broadly as to allow it to “create comprehensive global
regulatory schemes among the nations of the world.”
Id. With respect to Section 2423(c)'s
noncommercial application-at issue in Count Two-Defendant
asserts that Congress may not regulate noncommercial conduct
based on the effect it might, through a series of inferences,
have on foreign commerce. Def.'s Reply, ECF No. 29, at
8-9. And, Defendant claims, Section 2423(c)'s
noncommercial application does not fill a gap in a broader
regulatory scheme designed to stop child sex trafficking
because the only conduct that provision regulates is a local
crime that is inherently noneconomic in nature. See
Id. at 10-11. Second, as to the Necessary and Proper
Clause, Defendant pushes back against the Government's
theory that Section 2423(c) implements the Optional Protocol
on the grounds that the statute is not implementing
legislation, it proscribes conduct not mentioned in the
treaty, and it is unrelated to the treaty's objective of
preventing child trafficking and sex tourism. See
Id. at 12-16.
challenge to Section 2423(c) implicates complicated questions
of constitutional law. The court begins with his claim that
Congress lacks authority under the Foreign Commerce Clause to
pass Section 2423(c), as applied in Count One and Count Two.
That inquiry first requires the court to determine the
framework that governs such an analysis before it can assess
whether Section 2423(c)'s commercial and noncommercial
applications are constitutional, as applied to the conduct
alleged in each Count. For the reasons that follow, the court
concludes Congress can rely on the Foreign Commerce Clause to
enact Section 2423(c)'s commercial application, as
relevant to Count One, but not Section 2423(c)'s
noncommercial application, as relevant to Count Two.
Accordingly, the court then turns to whether Section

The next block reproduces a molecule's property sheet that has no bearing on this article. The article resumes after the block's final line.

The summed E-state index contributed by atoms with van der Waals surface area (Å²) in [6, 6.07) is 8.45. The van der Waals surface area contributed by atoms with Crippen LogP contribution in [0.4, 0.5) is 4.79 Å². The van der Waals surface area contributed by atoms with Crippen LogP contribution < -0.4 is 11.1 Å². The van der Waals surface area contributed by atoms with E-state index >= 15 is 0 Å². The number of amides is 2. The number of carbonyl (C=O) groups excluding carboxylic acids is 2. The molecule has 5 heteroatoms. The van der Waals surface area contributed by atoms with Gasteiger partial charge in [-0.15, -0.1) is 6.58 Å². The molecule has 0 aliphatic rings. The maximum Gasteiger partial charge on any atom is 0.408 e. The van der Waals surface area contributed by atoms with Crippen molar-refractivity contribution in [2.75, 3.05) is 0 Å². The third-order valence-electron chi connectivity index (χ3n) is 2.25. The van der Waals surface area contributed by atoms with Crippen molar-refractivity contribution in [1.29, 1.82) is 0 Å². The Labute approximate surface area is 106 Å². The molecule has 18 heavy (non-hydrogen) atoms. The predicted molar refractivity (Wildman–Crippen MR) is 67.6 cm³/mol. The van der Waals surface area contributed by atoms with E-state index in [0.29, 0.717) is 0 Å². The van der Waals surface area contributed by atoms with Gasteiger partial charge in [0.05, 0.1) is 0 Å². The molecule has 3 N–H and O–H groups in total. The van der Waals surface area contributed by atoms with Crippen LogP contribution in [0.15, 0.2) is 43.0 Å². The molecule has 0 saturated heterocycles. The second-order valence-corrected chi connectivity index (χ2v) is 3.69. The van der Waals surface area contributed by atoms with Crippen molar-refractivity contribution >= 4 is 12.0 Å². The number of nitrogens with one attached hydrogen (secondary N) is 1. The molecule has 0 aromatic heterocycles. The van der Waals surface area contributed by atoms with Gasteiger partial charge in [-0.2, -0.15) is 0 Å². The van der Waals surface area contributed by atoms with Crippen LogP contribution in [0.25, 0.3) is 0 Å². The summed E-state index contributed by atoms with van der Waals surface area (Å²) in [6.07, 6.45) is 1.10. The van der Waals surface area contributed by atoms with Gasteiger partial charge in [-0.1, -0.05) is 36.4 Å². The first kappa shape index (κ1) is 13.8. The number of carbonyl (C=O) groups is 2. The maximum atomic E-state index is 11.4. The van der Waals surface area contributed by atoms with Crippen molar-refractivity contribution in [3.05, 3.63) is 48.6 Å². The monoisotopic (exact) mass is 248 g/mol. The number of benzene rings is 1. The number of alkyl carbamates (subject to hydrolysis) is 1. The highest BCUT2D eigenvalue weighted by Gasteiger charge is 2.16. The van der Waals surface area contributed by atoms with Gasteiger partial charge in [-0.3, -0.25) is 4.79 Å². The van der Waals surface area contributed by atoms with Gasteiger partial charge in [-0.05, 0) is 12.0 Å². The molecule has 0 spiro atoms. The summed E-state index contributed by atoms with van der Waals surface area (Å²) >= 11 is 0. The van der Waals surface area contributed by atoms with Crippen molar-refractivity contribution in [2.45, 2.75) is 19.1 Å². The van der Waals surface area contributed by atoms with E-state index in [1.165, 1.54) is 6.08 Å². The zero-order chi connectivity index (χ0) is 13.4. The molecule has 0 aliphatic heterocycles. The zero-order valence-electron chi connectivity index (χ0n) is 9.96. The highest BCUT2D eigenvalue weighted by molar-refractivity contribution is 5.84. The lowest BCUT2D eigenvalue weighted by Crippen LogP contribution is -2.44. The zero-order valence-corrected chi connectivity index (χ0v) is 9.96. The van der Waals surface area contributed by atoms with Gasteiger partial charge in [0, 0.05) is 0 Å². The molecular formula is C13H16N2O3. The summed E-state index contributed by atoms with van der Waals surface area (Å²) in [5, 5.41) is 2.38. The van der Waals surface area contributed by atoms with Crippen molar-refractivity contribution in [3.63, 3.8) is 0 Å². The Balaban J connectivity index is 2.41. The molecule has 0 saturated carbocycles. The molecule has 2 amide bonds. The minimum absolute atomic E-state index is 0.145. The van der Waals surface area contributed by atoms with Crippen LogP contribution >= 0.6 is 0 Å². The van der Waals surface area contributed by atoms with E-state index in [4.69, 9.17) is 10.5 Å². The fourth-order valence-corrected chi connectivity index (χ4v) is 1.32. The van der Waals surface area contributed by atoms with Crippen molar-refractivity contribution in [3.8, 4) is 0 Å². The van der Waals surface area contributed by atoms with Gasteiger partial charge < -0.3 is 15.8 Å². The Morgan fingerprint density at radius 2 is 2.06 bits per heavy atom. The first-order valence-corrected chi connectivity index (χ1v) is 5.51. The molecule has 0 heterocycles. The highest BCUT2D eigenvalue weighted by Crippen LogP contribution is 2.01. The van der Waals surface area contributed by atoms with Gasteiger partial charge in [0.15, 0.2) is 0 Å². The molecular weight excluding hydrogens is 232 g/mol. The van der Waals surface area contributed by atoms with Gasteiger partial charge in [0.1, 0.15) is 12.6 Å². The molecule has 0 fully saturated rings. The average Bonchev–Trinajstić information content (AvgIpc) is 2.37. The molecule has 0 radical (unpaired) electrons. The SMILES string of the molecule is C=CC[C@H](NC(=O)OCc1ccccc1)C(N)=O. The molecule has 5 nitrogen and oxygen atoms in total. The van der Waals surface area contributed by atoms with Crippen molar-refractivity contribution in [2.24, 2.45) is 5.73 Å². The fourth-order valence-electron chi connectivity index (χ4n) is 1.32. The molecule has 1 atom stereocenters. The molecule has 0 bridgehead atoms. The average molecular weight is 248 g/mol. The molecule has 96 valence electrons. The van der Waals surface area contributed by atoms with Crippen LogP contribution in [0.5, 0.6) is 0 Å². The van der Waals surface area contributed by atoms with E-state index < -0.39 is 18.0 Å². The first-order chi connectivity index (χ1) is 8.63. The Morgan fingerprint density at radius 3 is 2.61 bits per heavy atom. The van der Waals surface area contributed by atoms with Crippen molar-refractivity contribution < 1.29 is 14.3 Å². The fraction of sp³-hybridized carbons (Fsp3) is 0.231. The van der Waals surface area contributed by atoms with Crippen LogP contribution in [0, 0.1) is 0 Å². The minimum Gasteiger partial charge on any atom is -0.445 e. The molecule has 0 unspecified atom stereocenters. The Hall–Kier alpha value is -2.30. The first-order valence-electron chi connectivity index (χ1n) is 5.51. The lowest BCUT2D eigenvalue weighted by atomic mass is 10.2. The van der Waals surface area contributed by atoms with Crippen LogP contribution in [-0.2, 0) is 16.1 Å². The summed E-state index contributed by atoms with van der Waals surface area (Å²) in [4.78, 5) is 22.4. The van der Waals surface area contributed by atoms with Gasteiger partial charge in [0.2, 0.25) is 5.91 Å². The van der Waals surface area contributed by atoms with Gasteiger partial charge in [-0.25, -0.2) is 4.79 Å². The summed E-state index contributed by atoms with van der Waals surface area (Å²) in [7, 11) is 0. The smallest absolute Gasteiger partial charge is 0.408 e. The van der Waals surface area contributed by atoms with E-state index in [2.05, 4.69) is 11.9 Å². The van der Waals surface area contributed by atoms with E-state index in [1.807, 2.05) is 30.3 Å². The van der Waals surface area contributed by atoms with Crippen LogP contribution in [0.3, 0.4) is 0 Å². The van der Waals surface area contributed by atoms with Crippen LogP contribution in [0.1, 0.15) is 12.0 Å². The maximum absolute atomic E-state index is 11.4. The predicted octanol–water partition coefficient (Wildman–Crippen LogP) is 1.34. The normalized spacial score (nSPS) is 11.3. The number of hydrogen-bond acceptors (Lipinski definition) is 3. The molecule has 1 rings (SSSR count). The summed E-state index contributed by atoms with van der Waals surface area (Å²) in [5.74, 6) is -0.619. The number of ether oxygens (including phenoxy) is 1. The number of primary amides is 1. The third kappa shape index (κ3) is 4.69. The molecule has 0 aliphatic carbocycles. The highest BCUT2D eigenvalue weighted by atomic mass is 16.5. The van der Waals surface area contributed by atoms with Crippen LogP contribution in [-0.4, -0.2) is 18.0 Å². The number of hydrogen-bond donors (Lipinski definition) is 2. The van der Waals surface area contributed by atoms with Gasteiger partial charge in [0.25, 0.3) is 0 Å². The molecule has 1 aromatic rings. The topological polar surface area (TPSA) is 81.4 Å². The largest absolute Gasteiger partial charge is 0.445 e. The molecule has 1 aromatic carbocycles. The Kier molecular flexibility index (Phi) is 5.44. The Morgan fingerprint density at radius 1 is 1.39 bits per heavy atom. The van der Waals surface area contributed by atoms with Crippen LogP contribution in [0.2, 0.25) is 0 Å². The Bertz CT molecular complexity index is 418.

2423(c)'s noncommercial application may be considered a
constitutional exercise of Congress' authority under the
Necessary and Proper Clause to implement the Optional
Foreign Commerce Clause
I of the United States Constitution authorizes Congress
“[t]o regulate Commerce with foreign Nations, and among
the several States, and with the Indian Tribes.” U.S.
Const. art. I, § 8, cl. 3. The Supreme Court's
interpretation of Congress' Commerce Power has developed
through reference to the three sub-clauses within the
Clause-the Foreign Commerce Clause, the Interstate Commerce
Clause, and the Indian Commerce Clause-such that each
occupies a distinct jurisprudential space in case law.
Cherokee Nation v. Georgia, 30 U.S. (5 Pet.) 1, 18
(1831) (noting that “[t]he objects, to which the power
of regulating commerce might be directed, are divided into
three distinct classes . . . . [and] [w]hen forming this
article, the convention considered them as entirely
distinct”); accord Cotton Petroleum Corp. v. New
Mexico, 490 U.S. 163, 191-92 (1989) (explaining that the
Tribes and States cannot be treated interchangeably for
purposes of determining Congress' regulatory authority
under the Commerce Clause because each triggers different
structural considerations within our constitutional system);
United States v. Pendleton, 658 F.3d 299, 306-07 (3d
Cir. 2011) (surveying the evolution of the Commerce Power
over time); United States v. Clark, 435 F.3d 1100,
1110-13 (9th Cir. 2006) (same). The scope of Congress'
power under the Foreign Commerce Clause-“[t]o regulate
Commerce with foreign Nations”-is at issue here.